I know you’re pretty busy around this time of year but there’s a lot of things that we science-y academic types would love to get for Christmas. For many of us it has reached the stage where it is easier to believe in Santa than well-funded basic research. And PhD studentships on a grant? Better off waiting for your colleague the Easter Bunny. But that doesn’t mean that we’ve given up. Far from it so here are some of the things that would make science academics rather happy if they were to appear in their Christmas safety boots on the big day.
- Some gift vouchers. We know that hard cash with no strings is impossibly difficult to stuff down our fume cupboard vents, but how about some in-kind support? We could accept gift vouchers for hours of research assistant time, time to use the big shiny facilities at Rutherford Appleton lab or other big instruments, or to book ourselves into a nice relaxing, pampering conference trip. And if the gift vouchers helped with pedagogical research, even better!
- Marking Elves. It’s possible that your elves go into hibernation in January, recovery from the Christmas rush and all, but if any have anything left to give, how about a few elves to help put the ticks on all of the excellent student work we’ve got to get through in January? Just a little bit of support for those of us staring down 3 exam papers (180 students in total), 4 assignments (200 students in total) and a bit more…
- Time off. Yes, as hard as it is to believe, we’d quite like some down time over the Christmas period. We’d like you to take away the guilt that we might feel in not checking our email multiple times a day. Failing that, I refer you back to number 1 and include the possibility of gift vouchers for a remote hotel in the wilds of Scotland, a place where the internet has not yet reached, yet with ample supplies of whisky.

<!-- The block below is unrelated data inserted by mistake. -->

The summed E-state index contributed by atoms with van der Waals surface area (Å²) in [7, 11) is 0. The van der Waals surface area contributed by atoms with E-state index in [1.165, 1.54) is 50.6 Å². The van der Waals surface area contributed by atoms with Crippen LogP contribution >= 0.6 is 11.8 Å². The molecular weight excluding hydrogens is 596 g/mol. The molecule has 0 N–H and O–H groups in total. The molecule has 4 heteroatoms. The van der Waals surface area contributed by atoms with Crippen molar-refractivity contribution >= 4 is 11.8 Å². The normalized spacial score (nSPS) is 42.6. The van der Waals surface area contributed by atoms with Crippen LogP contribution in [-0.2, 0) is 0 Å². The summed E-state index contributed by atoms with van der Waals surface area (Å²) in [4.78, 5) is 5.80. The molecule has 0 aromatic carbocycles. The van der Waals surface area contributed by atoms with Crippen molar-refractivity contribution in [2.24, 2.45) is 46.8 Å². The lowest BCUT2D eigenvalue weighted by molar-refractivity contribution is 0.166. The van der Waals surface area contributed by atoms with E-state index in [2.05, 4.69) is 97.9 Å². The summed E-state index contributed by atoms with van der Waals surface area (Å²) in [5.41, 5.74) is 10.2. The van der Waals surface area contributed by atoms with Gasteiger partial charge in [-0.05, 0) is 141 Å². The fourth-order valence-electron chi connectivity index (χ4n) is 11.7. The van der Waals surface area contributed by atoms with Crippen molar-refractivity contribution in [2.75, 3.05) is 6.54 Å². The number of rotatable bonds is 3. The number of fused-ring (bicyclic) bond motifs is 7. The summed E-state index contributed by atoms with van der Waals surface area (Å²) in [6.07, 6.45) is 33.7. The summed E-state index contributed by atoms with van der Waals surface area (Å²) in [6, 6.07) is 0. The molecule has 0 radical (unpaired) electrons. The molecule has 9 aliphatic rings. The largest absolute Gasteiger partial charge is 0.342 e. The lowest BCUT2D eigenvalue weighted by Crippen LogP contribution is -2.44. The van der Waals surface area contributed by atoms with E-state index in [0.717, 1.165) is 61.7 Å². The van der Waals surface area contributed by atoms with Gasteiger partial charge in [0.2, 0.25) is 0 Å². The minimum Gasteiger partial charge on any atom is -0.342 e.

- Small scale funding. Forget the big projects for a moment and let us talk about how many times we’ve said no to students asking for summer research experience. How many times we’re making the calculation of ‘can we apply for this research bursary or that research bursary and will they fund this project with this student?’. Lets consider that research experience in the summer months is vital to engage our students with the world beyond exams and lectures, and give them an idea of what we do when we’re not lecturing. And let’s see some more schemes to get students into research placements. It costs about £2000 per student for 8 weeks, with £180 per week for the student and the remainder in consumables. No, we’re not mocking with the consumables – we do actually have to by palladium to make some projects work.
- Even smaller scale funding. I have 200 student questionnaires on my desk. I have to analyse them by January 11th. I then have 150 different student questionnaires on my desk for analysis by January 18th. If the elves have time between doing the toy thing and helping with marking, it would be grand if they could type data into a spreadsheet for me. I had come up with a way to do this and give students a research type experience. I could split the questionnaires into work packets worth £180 for completion and get lots of students involved. It could be done easily in that time, and checked and verified. Except I don’t have 10 lots of £180 to make it happen so I’m looking forward to some quality time with my laptop over the next few days in the shadow of my Christmas tree.
Hope you have a good rest after zipping around the world with all of those parcels.